Finally, according to Tables 2 and 3, positive correlations between variables were observed within groups. The correlations obtained from the G-HPO were high than the G-CON in both age groups, signaling a pattern of altered body composition, thereby enhancing the sedentary lifestyle effects, aggravated by the presence of hypothyroidism.10,12 Therefore, it is emphasized that the display of such correlations reinforces the need for anthropometric measurements to be performed prior to beginning any exercise program and not just for them to be analyzed once training has started. They should also be interpreted diagnostically if necessary, with referral to a relevant health care professional.

The main limitation of this study, relates to not obtaining environmental variables that could interfere the diagnosis of hypothyroidism and influence the body composition of volunteers.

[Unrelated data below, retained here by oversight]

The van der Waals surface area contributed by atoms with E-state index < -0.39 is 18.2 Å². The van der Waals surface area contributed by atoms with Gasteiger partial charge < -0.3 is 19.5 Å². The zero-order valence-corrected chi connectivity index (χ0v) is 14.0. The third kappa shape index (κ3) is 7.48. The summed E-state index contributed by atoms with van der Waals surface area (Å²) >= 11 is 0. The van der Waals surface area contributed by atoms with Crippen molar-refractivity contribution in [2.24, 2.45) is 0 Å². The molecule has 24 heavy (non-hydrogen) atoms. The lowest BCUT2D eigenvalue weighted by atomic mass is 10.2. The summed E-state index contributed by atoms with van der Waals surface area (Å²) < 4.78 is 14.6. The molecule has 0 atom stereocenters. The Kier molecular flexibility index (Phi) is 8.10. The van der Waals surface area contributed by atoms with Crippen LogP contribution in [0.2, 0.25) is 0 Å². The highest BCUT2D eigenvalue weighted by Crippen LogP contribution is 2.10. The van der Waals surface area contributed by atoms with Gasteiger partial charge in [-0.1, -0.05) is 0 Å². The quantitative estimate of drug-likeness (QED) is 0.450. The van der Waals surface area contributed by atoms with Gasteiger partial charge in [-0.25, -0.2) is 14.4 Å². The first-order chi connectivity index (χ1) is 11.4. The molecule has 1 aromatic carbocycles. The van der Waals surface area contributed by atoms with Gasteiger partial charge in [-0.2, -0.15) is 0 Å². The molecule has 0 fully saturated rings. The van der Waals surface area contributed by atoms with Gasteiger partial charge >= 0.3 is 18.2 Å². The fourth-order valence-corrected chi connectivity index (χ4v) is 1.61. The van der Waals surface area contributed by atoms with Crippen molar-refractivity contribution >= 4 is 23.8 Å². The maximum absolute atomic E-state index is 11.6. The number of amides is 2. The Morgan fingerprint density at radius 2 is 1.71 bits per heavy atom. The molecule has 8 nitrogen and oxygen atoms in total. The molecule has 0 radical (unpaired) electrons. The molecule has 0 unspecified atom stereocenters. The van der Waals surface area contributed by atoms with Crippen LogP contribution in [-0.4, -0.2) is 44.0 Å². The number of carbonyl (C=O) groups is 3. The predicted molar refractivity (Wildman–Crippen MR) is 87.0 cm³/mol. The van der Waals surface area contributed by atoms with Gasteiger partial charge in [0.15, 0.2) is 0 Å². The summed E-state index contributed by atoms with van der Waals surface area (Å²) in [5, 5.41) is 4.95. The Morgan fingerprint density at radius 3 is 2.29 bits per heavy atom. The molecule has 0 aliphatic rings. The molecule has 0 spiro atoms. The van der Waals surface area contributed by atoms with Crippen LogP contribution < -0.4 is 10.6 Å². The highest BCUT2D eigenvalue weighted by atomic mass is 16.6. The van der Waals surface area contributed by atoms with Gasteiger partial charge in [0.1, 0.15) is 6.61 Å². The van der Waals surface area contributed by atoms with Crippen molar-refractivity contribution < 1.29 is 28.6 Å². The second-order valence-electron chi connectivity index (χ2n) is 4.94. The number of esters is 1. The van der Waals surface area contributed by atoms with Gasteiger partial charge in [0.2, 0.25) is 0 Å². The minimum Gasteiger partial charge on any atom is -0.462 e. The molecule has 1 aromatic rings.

We conclude that sedentary women, over 35 years of age and affected by hypothyroidism, showed increased risk of cardiovascular disease compared to their peers without the condition as indicated by predisposing anthropometric variables.

Ethical disclosuresProtection of human and animal subjects

The authors declare that the procedures followed were in accordance with the regulations of the relevant clinical research ethics committee and with those of the Code of Ethics of the World Medical Association (Declaration of Helsinki).

Confidentiality of data

The authors declare that they have followed the protocols of their work center on the publication of patient data.

Right to privacy and informed consent

The authors have obtained the written informed consent of the patients or subjects mentioned in the article. The corresponding author is in possession of this document.

Conflict of interests

The authors have no conflicts of interest to declare.